Here are two book reviews from Fine Gardening a couple years ago. Both books are available at the Ashland library. If we get some October rains, planting within the next few weeks would be a good start. ….Viki
“Wildflowers in Your Garden: A Gardener’s Guide by Viki Ferreniea.
This is an uncompromising book that demands from gardeners the same commitment to plants that has motivated the author, a trained horticulturist. And although Ferreniea writes about North American native plants with an amateur’s exuberant pleasure, she approaches their care and culture with the discipline of a professional, and she expects no less from her readers. This is not a book for sissies.
‘Patience and planning,’ she insists. How dull that sounds to a gardeners who is eagerly awaiting the time when the digging, planting, and nurturing can begin! But plan you must, and patience you must have, to achieve a successful garden and provide the best conditions for the plants you have been longing to grow.
She then describes the conditions for growing wildflowers and tells how to create these conditions. Where other books merely recommend a gritty soil mix for rock garden plants, Ferreniea goes further: ‘the majority of plants that favor naturally rocky places do so not only because they prefer to have less competition from other plants but also because they need cool root zones, rapid drainage – especially at ground level around their crowns – and full sun for their upper parts.’
Elsewhere, she fathoms the conundrum of moisture-retentive but well-drained soil: ‘at first, this sounds like a contradiction: what it is saying, however, is that the plant needs a soil that has enough organic matter (humus, compost, manure and the like) mixed into it to absorb and retain water, and at the same time has enough drainage material (sand, small stones or gravel) in it to allow excess moisture to drain off after the organic matter has soaked up all water it can.’ Now that makes sense.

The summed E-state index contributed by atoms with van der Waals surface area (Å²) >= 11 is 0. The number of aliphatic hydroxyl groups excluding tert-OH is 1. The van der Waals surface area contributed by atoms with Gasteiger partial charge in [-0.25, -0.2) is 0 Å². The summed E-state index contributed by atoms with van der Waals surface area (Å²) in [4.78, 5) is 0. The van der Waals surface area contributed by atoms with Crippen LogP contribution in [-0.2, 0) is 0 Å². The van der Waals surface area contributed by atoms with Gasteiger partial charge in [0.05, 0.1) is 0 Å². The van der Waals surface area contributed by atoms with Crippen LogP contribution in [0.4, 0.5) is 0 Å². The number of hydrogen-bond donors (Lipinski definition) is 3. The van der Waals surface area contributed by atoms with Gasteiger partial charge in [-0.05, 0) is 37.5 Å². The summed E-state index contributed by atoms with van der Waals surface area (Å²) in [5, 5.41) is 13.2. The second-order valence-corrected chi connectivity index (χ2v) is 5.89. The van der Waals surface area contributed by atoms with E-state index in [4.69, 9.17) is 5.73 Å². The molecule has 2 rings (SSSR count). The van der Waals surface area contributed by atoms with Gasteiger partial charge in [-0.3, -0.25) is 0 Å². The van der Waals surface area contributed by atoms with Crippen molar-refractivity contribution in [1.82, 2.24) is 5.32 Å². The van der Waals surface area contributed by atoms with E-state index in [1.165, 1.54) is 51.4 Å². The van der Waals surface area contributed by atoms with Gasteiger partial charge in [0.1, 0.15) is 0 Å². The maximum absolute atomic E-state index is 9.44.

Add to this kind of thoroughness a wonderful directory of plant portraits arranged according to the plants’ cultural requirements – easy, intermediate and specialty plants – and their light preferences: sun or shade; then throw in a number of beautiful photographs by the author along with plans and watercolor sketches often different types of wildflower gardens. What you end up with is the most comprehensive book of its kind that’s been written to date. “
“The American Mixed Border: Gardens for All Seasons by Ann Lovejoy.
Ann Lovejoy is a keen observer who clearly loves plants and who also loves the very process of gardening as well as the changes that a garden can exhibit over the seasons and from year to year. Lovejoy, who lives not far from Seattle, Washington, thinks Americans need to learn from England’s masterful gardeners, but also that they need to develop their own style, one adapted to their climate and the realities of limited space, time, labor and money. Her own five-year-old garden on Bainbridge Island in Puget Sound provides many examples of rich, layered, complex combinations of woody and herbaceous plants. She devotes a chapter each to small trees, shrubs, perennials, annuals, vines, grasses and bulbs, and the roles that each one of them can play in the mixed border.
This isn’t a book that one absorbs in just one sitting. It’s dense with subtle plant combinations for all four seasons. Lovejoy assumes her readers already know something about gardening but are eager for design ideas to improve what they have. The design discussion is leavened with horticultural advice, clearly based on firsthand experience.
An interesting sequence of drawings shows a small section of a border that is on view all year. A pear tree and a few evergreen shrubs form the backbone. The informal planting includes 59 different plants, including deciduous shrubs, perennials, annuals, vines, grasses, ground covers, and spring-, summer- and fall – blooming bulbs for foliage and/or flowers from January to December.
The gardens Lovejoy knows best are located in the Pacific Northwest and the Northeast. Many of her specific plant recommendations are probably best suited to gardens in those climates, but the design advice, and her way of thinking about borders, can be adapted to all areas.”
Submitted by: Viki Ashford